In the US, Halloween, a record 179million Americans celebrated Halloween in 2017, spending a scary US$9.1billion between them.

16) Christmas Day

Think that all shopping stops once Santa has dished out the gifts? Not online! With sales starting ever earlier, Christmas Day sales now outstrip Boxing Day.

Indeed, one in five adults will shop online on Christmas Day, and their purchases are worth over £1billion. £2 in every £3 of those sales is spent on mobile phones. The two purchasing peaks are 10am (after gifts are opened) and 6pm (just before the evening TV shows start).

Nine ways you can make the most of peak shopping events

So once you know what peak shopping events you want to take advantage of, what strategy do you need in place to maximise its sales potential from a display advertising perspective? Here are nine techniques that will help you.

1) Get your timing right

The first thing you need to do is to understand when potential purchases are online, and responding to marketing messages regarding the shopping holiday. Our own research into Black Friday in particular shows that ad engagement is highest in the week before in the morning between 7am and 10am, and late afternoon and early evening between 4pm and 8pm.

On Black Friday itself, and over the weekend, ad engagement starts building first thing in the morning, before peaking at 7am and decreasing afterwards. However, for ‘holiday’ events (such as Easter and Mother’s Day) the bulk of purchases will be made before a certain date to allow for planning and delivery. So it’s important to understand the timeline for each retail event and plan your campaign accordingly.

2) Add urgency

Whether the retail event is a celebratory day or holiday with a fixed date (and delivery timeline), or a one-off sales day, there will be peak sales times, and an ultimate deadline for purchases to be made.

And to maximise your sales you’ll want to promote and add urgency to that deadline.

You can also add urgency by showing low stock or availability on particular items, or by holding flash sales within the retail period.

3) Make your last order date clear

If you do have a final order deadline for deliveries for holiday season gifts, make sure you promote these clearly to encourage people to book in time.

4) Offer extras

Think about little extras that could tip the balance between someone ordering from you or from a competitor. Incentives like free shipping, next day delivery or free gift-wrapping can boost sales.

5) Vary your messaging

Simply running ‘Buy now!’ ads running up to the event deadline won’t build much interest or excitement in your offering. So vary your messaging and include important details like an item’s qualities, features and benefits. Combining these messages with offers and urgency can build a powerful sales campaign.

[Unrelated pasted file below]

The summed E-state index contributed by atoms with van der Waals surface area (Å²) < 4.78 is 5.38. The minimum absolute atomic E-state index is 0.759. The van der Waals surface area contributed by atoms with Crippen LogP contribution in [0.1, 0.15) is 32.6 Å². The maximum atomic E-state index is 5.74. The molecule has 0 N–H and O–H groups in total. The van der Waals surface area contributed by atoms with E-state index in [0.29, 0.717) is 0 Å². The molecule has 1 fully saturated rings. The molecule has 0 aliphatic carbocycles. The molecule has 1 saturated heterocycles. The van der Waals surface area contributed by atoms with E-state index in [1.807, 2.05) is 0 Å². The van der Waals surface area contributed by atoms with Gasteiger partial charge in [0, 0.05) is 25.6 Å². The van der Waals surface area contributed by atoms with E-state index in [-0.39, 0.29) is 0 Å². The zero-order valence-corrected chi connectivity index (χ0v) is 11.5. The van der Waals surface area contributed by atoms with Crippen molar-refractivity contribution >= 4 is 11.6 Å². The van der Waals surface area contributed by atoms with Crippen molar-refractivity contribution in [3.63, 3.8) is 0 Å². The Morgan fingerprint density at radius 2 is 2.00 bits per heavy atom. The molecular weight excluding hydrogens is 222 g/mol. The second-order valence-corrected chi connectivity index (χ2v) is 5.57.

6) Create a bespoke campaign

In order to leverage the relevancy and seasonal excitement of the shopping period, and create standout from your general display advertising campaigns, it’s important to create a bespoke campaign for each event.

The ads should be themed around the holiday or event, and be different enough from you general campaigns (while obviously remaining on brand) to stand out.

7) Use ‘power words’

When it comes to choosing the messaging for your ads, some words are more powerful than others. So, aside from referencing the actual name of the holiday or event your ads are for, try using some of these words

  • Free
  • Increase
  • Find
  • Percentage Off
  • Discount
  • Deals
  • Don’t
  • Excusive
  • Fast
  • Unique
  • Promotions
  • Savings
  • Start
  • Offers
  • Click
  • Try
  • Opportunity
  • Ends
  • Learn
  • Easiest
  • Grow
  • Love
  • Compare
  • Time

8) Promote on social and mobile

Studies show that Chinese consumers tend to research their Singles Day purchases on social media. So make sure your marketing strategy includes social media and mobile. And with 82% of sales made on phones and tablets, it’s essential you have a mobile-friendly landing site.

9) Tailor your offers

To increase conversions, customise your offers and display ad creative to target specific age, gender and interest/life stage groups. And don’t forget to consider where users are in the customer lifecycle, and target your marketing messages accordingly.

9) Use data to target ads

Using data such as location, you can deliver highly targeted ads to consumers at the right stage of the customer lifecycle, at the perfect time of day to maximise conversions.

Want to maximise your online sales all year round? We’d love to chat about how we can help you. Contact your nearest Crimtan office.